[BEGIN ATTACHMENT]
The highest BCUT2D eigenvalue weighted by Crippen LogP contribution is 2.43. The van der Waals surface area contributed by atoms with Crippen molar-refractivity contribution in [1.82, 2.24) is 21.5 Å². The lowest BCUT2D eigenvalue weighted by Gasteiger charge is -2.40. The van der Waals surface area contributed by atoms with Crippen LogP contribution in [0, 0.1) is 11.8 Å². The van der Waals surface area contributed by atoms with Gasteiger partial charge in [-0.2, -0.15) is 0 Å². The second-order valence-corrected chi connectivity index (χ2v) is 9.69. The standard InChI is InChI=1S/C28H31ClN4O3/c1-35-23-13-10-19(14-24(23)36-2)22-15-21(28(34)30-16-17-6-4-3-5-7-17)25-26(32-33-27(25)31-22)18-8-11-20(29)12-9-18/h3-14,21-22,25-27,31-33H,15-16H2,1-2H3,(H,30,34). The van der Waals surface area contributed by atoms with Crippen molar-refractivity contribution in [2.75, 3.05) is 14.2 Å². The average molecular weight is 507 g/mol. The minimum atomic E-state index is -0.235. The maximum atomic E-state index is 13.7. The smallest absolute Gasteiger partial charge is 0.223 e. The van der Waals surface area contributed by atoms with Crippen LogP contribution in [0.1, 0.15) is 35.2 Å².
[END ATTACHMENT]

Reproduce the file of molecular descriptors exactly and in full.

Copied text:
The highest BCUT2D eigenvalue weighted by Crippen LogP contribution is 2.43. The van der Waals surface area contributed by atoms with Crippen molar-refractivity contribution in [1.82, 2.24) is 21.5 Å². The lowest BCUT2D eigenvalue weighted by Gasteiger charge is -2.40. The van der Waals surface area contributed by atoms with Crippen LogP contribution in [0, 0.1) is 11.8 Å². The van der Waals surface area contributed by atoms with Gasteiger partial charge in [-0.2, -0.15) is 0 Å². The second-order valence-corrected chi connectivity index (χ2v) is 9.69. The standard InChI is InChI=1S/C28H31ClN4O3/c1-35-23-13-10-19(14-24(23)36-2)22-15-21(28(34)30-16-17-6-4-3-5-7-17)25-26(32-33-27(25)31-22)18-8-11-20(29)12-9-18/h3-14,21-22,25-27,31-33H,15-16H2,1-2H3,(H,30,34). The van der Waals surface area contributed by atoms with Crippen molar-refractivity contribution in [2.75, 3.05) is 14.2 Å². The average molecular weight is 507 g/mol. The minimum atomic E-state index is -0.235. The maximum atomic E-state index is 13.7. The smallest absolute Gasteiger partial charge is 0.223 e. The van der Waals surface area contributed by atoms with Crippen LogP contribution in [0.1, 0.15) is 35.2 Å².